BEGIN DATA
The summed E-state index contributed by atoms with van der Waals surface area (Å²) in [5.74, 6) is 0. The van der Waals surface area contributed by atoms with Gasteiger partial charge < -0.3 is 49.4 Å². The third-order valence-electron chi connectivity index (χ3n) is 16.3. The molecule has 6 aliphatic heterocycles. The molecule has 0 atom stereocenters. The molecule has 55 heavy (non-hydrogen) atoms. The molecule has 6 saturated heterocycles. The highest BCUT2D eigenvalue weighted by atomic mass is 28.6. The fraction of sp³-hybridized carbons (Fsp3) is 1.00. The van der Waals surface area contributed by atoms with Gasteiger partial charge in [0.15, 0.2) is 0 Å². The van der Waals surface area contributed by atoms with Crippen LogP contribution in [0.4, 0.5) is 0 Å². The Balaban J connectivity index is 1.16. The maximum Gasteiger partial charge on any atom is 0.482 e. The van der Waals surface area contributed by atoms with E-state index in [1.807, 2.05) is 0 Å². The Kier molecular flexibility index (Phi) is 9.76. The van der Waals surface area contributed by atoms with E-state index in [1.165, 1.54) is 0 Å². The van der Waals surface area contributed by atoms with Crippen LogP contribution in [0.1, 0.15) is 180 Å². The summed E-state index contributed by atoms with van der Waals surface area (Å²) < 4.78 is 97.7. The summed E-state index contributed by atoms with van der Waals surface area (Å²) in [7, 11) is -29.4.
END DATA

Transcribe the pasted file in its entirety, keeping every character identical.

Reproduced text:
The summed E-state index contributed by atoms with van der Waals surface area (Å²) in [5.74, 6) is 0. The van der Waals surface area contributed by atoms with Gasteiger partial charge < -0.3 is 49.4 Å². The third-order valence-electron chi connectivity index (χ3n) is 16.3. The molecule has 6 aliphatic heterocycles. The molecule has 0 atom stereocenters. The molecule has 55 heavy (non-hydrogen) atoms. The molecule has 6 saturated heterocycles. The highest BCUT2D eigenvalue weighted by atomic mass is 28.6. The fraction of sp³-hybridized carbons (Fsp3) is 1.00. The van der Waals surface area contributed by atoms with Gasteiger partial charge in [0.15, 0.2) is 0 Å². The van der Waals surface area contributed by atoms with Crippen LogP contribution in [0.4, 0.5) is 0 Å². The Balaban J connectivity index is 1.16. The maximum Gasteiger partial charge on any atom is 0.482 e. The van der Waals surface area contributed by atoms with E-state index in [1.807, 2.05) is 0 Å². The Kier molecular flexibility index (Phi) is 9.76. The van der Waals surface area contributed by atoms with E-state index in [1.165, 1.54) is 0 Å². The van der Waals surface area contributed by atoms with Crippen LogP contribution in [0.1, 0.15) is 180 Å². The summed E-state index contributed by atoms with van der Waals surface area (Å²) < 4.78 is 97.7. The summed E-state index contributed by atoms with van der Waals surface area (Å²) in [7, 11) is -29.4.